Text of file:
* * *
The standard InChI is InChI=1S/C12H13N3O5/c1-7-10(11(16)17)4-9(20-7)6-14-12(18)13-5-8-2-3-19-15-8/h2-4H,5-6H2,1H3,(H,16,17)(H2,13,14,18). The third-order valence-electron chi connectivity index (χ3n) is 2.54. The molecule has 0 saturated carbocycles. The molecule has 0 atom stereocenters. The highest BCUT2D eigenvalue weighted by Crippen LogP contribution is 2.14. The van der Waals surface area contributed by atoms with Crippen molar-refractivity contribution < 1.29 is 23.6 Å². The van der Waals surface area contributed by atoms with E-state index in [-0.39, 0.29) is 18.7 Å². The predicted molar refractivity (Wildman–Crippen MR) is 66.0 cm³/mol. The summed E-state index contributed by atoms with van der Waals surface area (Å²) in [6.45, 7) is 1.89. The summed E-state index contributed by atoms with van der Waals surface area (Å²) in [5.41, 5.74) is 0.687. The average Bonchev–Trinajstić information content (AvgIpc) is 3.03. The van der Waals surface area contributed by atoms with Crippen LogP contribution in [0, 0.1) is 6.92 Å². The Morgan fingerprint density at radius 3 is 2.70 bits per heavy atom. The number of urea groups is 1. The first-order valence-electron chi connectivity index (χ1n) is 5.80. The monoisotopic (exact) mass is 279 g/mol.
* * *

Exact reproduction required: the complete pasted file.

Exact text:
The standard InChI is InChI=1S/C12H13N3O5/c1-7-10(11(16)17)4-9(20-7)6-14-12(18)13-5-8-2-3-19-15-8/h2-4H,5-6H2,1H3,(H,16,17)(H2,13,14,18). The third-order valence-electron chi connectivity index (χ3n) is 2.54. The molecule has 0 saturated carbocycles. The molecule has 0 atom stereocenters. The highest BCUT2D eigenvalue weighted by Crippen LogP contribution is 2.14. The van der Waals surface area contributed by atoms with Crippen molar-refractivity contribution < 1.29 is 23.6 Å². The van der Waals surface area contributed by atoms with E-state index in [-0.39, 0.29) is 18.7 Å². The predicted molar refractivity (Wildman–Crippen MR) is 66.0 cm³/mol. The summed E-state index contributed by atoms with van der Waals surface area (Å²) in [6.45, 7) is 1.89. The summed E-state index contributed by atoms with van der Waals surface area (Å²) in [5.41, 5.74) is 0.687. The average Bonchev–Trinajstić information content (AvgIpc) is 3.03. The van der Waals surface area contributed by atoms with Crippen LogP contribution in [0, 0.1) is 6.92 Å². The Morgan fingerprint density at radius 3 is 2.70 bits per heavy atom. The number of urea groups is 1. The first-order valence-electron chi connectivity index (χ1n) is 5.80. The monoisotopic (exact) mass is 279 g/mol.